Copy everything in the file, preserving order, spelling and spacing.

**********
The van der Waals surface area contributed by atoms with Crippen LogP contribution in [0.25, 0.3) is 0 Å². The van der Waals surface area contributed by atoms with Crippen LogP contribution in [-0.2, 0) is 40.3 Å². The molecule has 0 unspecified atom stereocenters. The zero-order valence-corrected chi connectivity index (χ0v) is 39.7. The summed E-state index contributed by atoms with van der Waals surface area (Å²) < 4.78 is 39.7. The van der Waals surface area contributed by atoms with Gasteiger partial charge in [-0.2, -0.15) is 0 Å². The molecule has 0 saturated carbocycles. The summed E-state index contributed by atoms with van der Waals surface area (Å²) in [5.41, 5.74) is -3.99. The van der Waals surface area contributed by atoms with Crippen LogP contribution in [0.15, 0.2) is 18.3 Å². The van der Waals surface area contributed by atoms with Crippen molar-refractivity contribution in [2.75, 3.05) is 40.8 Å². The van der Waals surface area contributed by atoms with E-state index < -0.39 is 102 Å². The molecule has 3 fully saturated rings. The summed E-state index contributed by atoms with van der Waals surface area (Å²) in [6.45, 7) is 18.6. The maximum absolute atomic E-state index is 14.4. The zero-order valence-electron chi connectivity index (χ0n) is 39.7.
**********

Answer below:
The van der Waals surface area contributed by atoms with Crippen LogP contribution in [0.25, 0.3) is 0 Å². The van der Waals surface area contributed by atoms with Crippen LogP contribution in [-0.2, 0) is 40.3 Å². The molecule has 0 unspecified atom stereocenters. The zero-order valence-corrected chi connectivity index (χ0v) is 39.7. The summed E-state index contributed by atoms with van der Waals surface area (Å²) < 4.78 is 39.7. The van der Waals surface area contributed by atoms with Gasteiger partial charge in [-0.2, -0.15) is 0 Å². The molecule has 0 saturated carbocycles. The summed E-state index contributed by atoms with van der Waals surface area (Å²) in [5.41, 5.74) is -3.99. The van der Waals surface area contributed by atoms with Crippen LogP contribution in [0.15, 0.2) is 18.3 Å². The van der Waals surface area contributed by atoms with Crippen molar-refractivity contribution in [2.75, 3.05) is 40.8 Å². The van der Waals surface area contributed by atoms with E-state index < -0.39 is 102 Å². The molecule has 3 fully saturated rings. The summed E-state index contributed by atoms with van der Waals surface area (Å²) in [6.45, 7) is 18.6. The maximum absolute atomic E-state index is 14.4. The zero-order valence-electron chi connectivity index (χ0n) is 39.7.